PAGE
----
Chapter 1 Introduction: The Branches of Romanticism Chapter 2 A Kiss Sent by Mail: The Expression of Passion in Rousseau's Julie, ou La Nouvelle Heloise Chapter 3 Between Two Worlds: Germaine de Stael's De L'Allemagne Chapter 4 Lucidity and Passion in Diderot's Aesthetics Chapter 5 Romantic Aesthetics: Wordsworth and Baudelaire Chapter 6 Aesthetics after Romanticism: On Originality, Individuality, and Autonomy in Art Chapter 7 A Sketch of Postromanticism Chapter 8 The Postromantic Manifesto Chapter 9 Postromantic Artists (postromanticism)
Claudia Moscovici is visiting assistant professor of philosophy at the Residential College of the University of Michigan, Ann Arbor.
Addressing both a revolution in esthetics and an important development in the history of thought, Claudia Moscovici argues that in its break from the Enlightenment, Romanticism promoted core values such as verisimilitude, expressivity, and sensuality, that have become an important postromantic opposition - in our contemporary visual arts, especially - to Modernism and postmodernism. The discussion is fresh and engaging. -- Marshall C. Olds, Willa Cather Professor and Professor of Modern Languages, University of Nebraska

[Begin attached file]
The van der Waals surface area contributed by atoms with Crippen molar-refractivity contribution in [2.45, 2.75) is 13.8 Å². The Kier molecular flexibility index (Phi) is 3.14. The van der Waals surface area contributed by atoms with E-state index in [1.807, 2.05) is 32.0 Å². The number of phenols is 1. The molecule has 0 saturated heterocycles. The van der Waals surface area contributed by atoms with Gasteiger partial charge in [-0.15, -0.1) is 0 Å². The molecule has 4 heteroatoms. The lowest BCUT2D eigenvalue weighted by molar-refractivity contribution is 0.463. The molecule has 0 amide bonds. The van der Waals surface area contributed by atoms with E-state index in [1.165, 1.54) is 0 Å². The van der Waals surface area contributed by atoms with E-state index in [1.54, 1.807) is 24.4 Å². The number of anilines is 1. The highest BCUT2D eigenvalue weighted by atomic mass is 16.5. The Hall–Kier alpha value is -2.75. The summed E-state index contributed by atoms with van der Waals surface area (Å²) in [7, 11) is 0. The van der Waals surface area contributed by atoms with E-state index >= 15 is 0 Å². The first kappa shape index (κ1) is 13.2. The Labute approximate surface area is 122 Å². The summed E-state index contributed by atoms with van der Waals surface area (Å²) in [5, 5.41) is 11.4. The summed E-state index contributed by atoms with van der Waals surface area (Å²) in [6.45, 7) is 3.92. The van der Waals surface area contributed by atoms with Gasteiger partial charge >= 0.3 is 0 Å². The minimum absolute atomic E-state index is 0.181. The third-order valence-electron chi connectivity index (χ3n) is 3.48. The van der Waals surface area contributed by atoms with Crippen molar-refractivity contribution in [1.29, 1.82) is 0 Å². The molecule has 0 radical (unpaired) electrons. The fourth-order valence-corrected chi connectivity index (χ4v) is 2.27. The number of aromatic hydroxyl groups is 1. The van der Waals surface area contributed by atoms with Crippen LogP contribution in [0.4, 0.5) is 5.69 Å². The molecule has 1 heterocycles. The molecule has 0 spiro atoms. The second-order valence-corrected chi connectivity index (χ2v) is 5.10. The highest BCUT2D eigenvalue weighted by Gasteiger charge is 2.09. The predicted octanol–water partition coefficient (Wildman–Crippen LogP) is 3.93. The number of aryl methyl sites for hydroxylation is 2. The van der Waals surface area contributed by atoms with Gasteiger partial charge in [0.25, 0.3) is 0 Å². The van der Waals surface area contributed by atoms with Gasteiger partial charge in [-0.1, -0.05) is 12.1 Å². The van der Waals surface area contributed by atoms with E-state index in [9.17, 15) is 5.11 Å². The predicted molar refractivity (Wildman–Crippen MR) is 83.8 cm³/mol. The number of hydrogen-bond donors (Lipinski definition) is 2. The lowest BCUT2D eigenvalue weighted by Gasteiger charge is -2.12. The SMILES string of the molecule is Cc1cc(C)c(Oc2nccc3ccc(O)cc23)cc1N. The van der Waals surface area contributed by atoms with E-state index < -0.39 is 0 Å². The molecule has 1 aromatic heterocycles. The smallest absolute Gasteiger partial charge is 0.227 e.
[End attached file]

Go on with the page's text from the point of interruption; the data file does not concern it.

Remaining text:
In Romanticism and Postromanticism, Claudia Moscovici writes that "art criticism, like philosophy, like love itself, depends upon cultivating a lucid passion." This book, which brings a breath of fresh air to the study of enduring themes, is the lucid, engaging result of Moscovici's own passion for literature, philosophy, and art. And it is much more, an enthusiastic appeal to seize the day, to live life to the fullest, complete with a manifesto and a roster of artists who epitomize the aspirations of the postromantic movement. -- William C. Carter, Distinguished Professor of French, University of Alabama at Birmingham
Claudia Moscovici is a historian of ideas, astute reader of literature, and sensitive interpreter of art. Her unusual, original book, vividly written, solidly researched, is both academically sound and passionately committed. Lucid chapters on Rousseau, Mme de Stael, Diderot, Wordsworth and Baudelaire define the aesthetics, ethics, and epistemology of the movement she calls postromanticism, alive today. Exciting to read. -- Edward K. Kaplan, Kaiserman Professor in the Humanities, Brandeis University